And that last sentence should, for those who have read T.S. Eliot's The Waste Land, give a hint as to where I'm going with this.
As a writer who constantly struggles to convey sometimes complex subjects, ideas, arguments, etc., in ways that, hopefully, anyone could understand, I have to question the motivation of writers and other artists who create things with the goal to confuse.
My edition of The Waste Land is close to 300 pages long. The poem itself, accompanied by extensive footnotes which sometimes take up over half the page, is 21 pages long. The 40 pages directly following the poem are filled with Eliot's own notes to individual lines of the poem and, mostly; with excerpts from the 19 poems, songs, novels, plays, religious texts, and academic texts directly alluded to in The Waste Land, each of whose overt and covert significances must be understood in order to unravel the enigma that is The Waste Land.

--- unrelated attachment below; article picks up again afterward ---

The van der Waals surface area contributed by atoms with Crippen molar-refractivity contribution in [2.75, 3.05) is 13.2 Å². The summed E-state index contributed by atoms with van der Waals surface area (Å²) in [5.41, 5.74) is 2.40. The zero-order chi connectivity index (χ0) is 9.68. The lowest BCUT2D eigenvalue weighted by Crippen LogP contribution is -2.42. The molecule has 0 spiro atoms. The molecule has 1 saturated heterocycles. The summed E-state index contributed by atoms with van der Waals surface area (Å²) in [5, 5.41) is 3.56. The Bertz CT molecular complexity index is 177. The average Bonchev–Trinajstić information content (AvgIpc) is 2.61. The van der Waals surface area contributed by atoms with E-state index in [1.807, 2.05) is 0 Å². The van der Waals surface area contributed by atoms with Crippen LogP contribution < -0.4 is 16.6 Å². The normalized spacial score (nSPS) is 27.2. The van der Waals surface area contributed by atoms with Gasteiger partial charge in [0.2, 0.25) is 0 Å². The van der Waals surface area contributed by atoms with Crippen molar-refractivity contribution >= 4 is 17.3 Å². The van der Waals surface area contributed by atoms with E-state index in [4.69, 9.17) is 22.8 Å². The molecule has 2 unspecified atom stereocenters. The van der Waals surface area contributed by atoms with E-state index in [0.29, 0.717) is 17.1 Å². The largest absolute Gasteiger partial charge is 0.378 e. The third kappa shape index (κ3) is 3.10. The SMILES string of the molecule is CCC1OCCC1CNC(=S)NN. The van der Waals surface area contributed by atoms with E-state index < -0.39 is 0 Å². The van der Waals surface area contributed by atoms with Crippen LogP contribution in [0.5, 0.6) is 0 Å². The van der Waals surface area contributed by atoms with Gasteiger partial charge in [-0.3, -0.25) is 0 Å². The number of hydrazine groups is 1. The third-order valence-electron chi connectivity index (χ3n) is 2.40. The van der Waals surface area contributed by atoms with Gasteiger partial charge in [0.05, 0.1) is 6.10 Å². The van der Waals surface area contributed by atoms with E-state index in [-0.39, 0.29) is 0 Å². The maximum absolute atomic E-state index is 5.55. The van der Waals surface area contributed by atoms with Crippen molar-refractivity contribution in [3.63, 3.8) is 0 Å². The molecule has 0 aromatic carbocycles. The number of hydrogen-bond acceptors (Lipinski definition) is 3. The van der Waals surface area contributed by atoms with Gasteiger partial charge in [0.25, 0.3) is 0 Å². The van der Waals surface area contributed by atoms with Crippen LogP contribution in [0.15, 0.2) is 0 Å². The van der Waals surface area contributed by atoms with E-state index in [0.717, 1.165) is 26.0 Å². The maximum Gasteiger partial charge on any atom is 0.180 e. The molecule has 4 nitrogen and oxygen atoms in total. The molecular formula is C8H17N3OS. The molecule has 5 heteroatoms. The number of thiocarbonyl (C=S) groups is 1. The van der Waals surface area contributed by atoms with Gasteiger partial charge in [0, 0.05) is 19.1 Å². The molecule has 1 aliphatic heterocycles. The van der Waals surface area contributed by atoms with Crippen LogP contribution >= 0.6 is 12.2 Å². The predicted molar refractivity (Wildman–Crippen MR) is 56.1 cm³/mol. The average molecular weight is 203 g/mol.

What kind of runny piece of shit writes a poem you need footnotes for; not only 80-plus years after the fact, but the fucking day it's fucking published?
I realize that there is worth to texts whose meanings are not obvious, and that there is worth to the learning that must take place in order to find the meaning. But, as a writer, I have a very specific opinion on this subject. If you create something that has some kind of covert message that you hope the readers and the critics will figure out on their own, fine. But if you create something that can ONLY be appreciated if that covert meaning is extracted, you're just being a smart-ass.